December 21, 2015
For cases filed on or after Oct. 1, 2015, in North Carolina state courts, there are new changes to how the parties will approach expert disclosure and discovery.
Effective Oct. 1, and applying to cases filed on or after that date, North Carolina’s Rule of Civil Procedure, Rule 26(b)(4), has been amended to provide more detailed requirements regarding discovery of information related to expert witnesses. These changes are the result of North Carolina House Bill 376, entitled “An Act Amending the Rules of Civil Procedure to Modernize Discovery of Expert Witnesses and Clarifying Expert Witness Costs in Civil Actions.”
The new rule begins much the same way the old rule did: The only way to obtain the facts known and the opinion held by a party’s expert, which are otherwise discoverable, and were acquired or developed in anticipation of litigation, is by following the language and guidelines in Rule 26(b)(4). However, the new rule includes five significant changes.
Automatic Disclosure of Experts Required
The first change states that “a party must disclose to the other parties in accordance with this subdivision the identity of any witness it may use at trial to present evidence under Rule 702, Rule 703, or Rule 705 . . . .” N.C. R. CIV. P. 26(b)(4)(a)(1) (as amended Oct. 1. 2015, and cited hereinafter). The purpose of this change is “to provide openness and avoid unfair tactical advantage in the presentation of a case at trial . . . .” Id. Unlike the old rule, which required disclosure in response to an interrogatory, the new rule appears to require self-disclosure of experts. In the absence of an agreement between the parties, however, the mechanics of this self-disclosure are not absolutely clear. Thus, as discussed herein, the prudent practitioner would not rely upon his adversary’s self-disclosure, but would still send an interrogatory requesting the identity of any experts and information concerning their opinions.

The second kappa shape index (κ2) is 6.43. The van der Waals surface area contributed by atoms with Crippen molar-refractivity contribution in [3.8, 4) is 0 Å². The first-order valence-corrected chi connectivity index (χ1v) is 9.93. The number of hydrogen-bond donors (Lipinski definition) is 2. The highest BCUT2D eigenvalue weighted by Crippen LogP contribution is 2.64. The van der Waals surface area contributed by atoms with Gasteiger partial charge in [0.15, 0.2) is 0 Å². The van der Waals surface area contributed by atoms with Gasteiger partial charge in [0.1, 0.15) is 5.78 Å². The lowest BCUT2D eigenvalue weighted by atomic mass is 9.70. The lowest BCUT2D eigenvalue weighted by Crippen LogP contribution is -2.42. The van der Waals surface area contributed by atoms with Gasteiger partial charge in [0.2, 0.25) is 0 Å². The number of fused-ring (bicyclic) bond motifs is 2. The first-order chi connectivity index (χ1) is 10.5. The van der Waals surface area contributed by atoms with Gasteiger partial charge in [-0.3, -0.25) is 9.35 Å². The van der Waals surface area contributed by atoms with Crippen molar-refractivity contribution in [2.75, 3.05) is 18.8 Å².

Optional Expert Report - Fallback Interrogatories
The second change is that parties have the “option” to provide, along with the required disclosure, a “written report prepared and signed by the witness if the witness is one retained or specifically employed to provide expert testimony in the case or one whose duties as the party’s employee regularly involve giving expert testimony.” N.C. R. CIV. P. 26(b)(4)(a)(2). If a party elects to take advantage of this option, the report must contain several elements:
- A complete statement of all opinions the witness will express and the basis and reasons for them
- The facts or data considered by the witness in forming them
- Any exhibits that will be used to summarize or support them
- The witnesses’ qualifications, including a list of all publications authored in the previous 10 years
- A list of all other cases in which, during the previous four years, the witness testified as an expert at trial or by deposition
- A statement of the compensation to be paid for the study and testimony in the case.
The language of subsection (f) of the new rule, which discusses timing, implies that the submission of reports is done through agreement by the parties; the rule states, “[p]arties agreeing to the submission of written reports pursuant to sub-sub-subdivision 2. Of sub-subdivision a. of this subdivision . . . .” N.C. R. CIV. P. 26(b)(4)(f). The alternative to gaining information from testifying experts from reports is through the use of interrogatories. N.C. R. CIV. P. 26(b)(4)(a)(3). Regardless of whether the parties agree to written reports or interrogatories, or if there is no agreement (and thus a party is using interrogatories), both interrogatories and the written reports must be served at least 90 days prior to trial. N.C. R. CIV. P. 26(b)(4)(f)(1). The court, by scheduling order or otherwise, may alter these timing requirements. N.C. R. CIV. P. 26(b)(4)(f).
Automatic Testifying Expert Depositions Allowed
The third key change in the rule is the addition of language specifically addressing depositions of an expert. Unlike the prior rule, which, upon an objection, required a court order for an expert deposition, the new rule provides that a deposition may be taken of any testifying expert after the expert’s report or responses to interrogatories have been provided. N.C. R. CIV. P. 26(b)(4)(b)(1). Importantly, this language applies only to testifying experts; the rule provides some express protection as to the discovery of information held by experts “employed only for trial preparation,” i.e., consulting experts. N.C. R. CIV. P. 26(b)(4)(b)(2). A party is not permitted to seek discovery of the “facts known or opinions held” by such an expert. Id. The only way a party may obtain this information is pursuant to Rule 35(b) (for court-ordered examining physicians) or through a showing of exceptional circumstances. Id.